He asks for music to be playing as his birthplace dies.
The human female doesn’t question and he doesn’t elaborate. She told him – on one of the long nights of the long voyage – about firework displays she’d attended as a child, and it was her description of the sparks blooming in time with the martial music that gave him the idea. After all, it is a kind of entertainment, even if the part of him that will enjoy it is the reason he’s long since stopped looking in mirrors.
She’s amused when he puts in his request. “You want to fiddle while Rome burns?”
He doesn’t understand even when she tries to explain, but as he looks out of the viewer at the pretty red and blue world below, he realises it doesn’t matter. It’s not as if he will have the chance to get to know these contrary people with their unfathomable vernacular and peculiar history. There will be no place for him in the new order, in spite of their promises, because these people are not trustworthy. He accepts this.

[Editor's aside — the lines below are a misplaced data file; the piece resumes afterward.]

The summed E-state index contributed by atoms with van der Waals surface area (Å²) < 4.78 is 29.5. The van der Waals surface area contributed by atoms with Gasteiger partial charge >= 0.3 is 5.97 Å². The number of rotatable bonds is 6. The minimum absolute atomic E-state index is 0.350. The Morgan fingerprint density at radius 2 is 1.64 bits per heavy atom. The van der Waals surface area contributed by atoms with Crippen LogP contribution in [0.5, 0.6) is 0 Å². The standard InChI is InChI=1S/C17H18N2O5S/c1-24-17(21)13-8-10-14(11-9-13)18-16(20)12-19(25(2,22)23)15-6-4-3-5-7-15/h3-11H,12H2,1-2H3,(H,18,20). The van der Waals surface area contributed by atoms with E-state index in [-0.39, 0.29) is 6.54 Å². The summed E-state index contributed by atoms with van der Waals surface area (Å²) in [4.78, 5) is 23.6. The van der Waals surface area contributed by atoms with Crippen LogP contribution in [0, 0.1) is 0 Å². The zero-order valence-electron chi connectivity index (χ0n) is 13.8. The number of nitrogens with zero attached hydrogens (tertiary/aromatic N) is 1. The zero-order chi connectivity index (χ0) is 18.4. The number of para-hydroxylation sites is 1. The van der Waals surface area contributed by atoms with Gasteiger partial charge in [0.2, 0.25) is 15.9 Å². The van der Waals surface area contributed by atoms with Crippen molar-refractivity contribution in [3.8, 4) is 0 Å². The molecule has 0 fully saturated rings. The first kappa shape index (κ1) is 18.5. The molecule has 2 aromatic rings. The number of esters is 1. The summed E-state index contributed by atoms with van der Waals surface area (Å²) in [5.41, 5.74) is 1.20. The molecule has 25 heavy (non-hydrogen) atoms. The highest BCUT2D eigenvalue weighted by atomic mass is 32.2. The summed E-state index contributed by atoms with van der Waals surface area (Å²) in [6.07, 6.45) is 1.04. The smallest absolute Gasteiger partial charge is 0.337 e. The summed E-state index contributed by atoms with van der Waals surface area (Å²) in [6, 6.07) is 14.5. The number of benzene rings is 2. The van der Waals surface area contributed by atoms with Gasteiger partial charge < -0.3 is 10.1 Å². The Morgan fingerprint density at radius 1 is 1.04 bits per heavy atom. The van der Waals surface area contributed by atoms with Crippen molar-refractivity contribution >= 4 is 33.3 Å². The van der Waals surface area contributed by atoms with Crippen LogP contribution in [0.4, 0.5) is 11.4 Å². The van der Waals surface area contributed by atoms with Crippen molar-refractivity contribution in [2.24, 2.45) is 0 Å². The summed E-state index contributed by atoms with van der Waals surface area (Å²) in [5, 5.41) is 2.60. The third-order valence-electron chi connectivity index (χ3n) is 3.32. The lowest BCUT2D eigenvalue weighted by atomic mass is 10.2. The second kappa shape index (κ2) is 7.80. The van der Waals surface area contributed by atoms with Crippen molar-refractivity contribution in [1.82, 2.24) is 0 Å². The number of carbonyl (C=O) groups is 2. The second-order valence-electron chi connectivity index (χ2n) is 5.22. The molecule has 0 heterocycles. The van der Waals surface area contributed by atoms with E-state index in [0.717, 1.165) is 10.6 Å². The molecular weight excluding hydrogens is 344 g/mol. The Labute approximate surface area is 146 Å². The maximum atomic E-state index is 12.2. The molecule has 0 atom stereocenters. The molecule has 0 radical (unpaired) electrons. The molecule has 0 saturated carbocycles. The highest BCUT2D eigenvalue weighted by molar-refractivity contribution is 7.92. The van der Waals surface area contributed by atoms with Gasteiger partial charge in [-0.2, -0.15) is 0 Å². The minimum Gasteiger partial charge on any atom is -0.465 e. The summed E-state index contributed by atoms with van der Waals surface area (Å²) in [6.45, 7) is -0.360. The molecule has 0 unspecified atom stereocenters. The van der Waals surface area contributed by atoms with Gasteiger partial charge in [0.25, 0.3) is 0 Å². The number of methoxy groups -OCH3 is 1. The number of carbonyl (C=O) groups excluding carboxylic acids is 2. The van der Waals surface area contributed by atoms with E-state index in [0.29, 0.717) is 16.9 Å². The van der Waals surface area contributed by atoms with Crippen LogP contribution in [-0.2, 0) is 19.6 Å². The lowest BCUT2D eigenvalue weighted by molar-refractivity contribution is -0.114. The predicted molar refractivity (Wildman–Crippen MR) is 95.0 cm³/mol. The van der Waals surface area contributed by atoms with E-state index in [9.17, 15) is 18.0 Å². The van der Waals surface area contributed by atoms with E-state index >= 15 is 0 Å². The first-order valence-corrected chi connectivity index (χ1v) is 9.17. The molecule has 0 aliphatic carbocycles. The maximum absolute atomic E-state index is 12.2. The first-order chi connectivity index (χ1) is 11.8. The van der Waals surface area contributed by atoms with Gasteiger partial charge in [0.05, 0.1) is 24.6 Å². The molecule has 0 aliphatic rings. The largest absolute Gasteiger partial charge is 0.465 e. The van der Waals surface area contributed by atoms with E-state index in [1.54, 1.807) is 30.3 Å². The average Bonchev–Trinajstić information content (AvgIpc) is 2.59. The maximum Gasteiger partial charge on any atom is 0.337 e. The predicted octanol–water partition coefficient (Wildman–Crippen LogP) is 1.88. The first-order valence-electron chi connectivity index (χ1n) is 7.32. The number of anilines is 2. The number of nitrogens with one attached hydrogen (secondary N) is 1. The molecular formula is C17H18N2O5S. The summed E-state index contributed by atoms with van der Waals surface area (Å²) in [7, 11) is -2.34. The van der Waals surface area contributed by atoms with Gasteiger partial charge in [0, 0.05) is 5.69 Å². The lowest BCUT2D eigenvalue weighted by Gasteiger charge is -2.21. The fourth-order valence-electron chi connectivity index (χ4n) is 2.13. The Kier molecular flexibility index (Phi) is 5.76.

Have you seen my sister? She disappeared four years ago. I don’t have a picture but she looks a bit like me, if I had darker hair.
Branwen Grid, have you heard of her?
I’m looking for someone. Maybe you’ve seen her – my height, bigger build, darker hair? Looks a bit like me, not really like me, but people say they can tell we’re related…
Now I’m just babbling.
“Take a deep breath,” says Ayla from the next horse over. Take a deep breath I mimic, because that’s Ayla’s solution to everything and it’s bloody annoying.
I don’t even know what she’s doing here.
“Can I kill her now?” says Ren from my other side.
“Please? I’m so bored.”
I know what he’s doing here but I’ve no idea what I was thinking, bringing him along. About the only thing he’s good for is finding Ayla even more irritating than I do and saving me the trouble of snipping at her. They’ve been at it for two days and it’s another five hot hours through semi-arid desert to Obertown.
“I can hear you,” she says in a mild tone that makes me want to punch her teeth down her throat. Snip.
“Why are you here, again?” says Ren, sounding as if he is resisting a similar urge. Snip-snip.
“I was bored.” Snip-snip-snip.
I am not getting paid enough for this.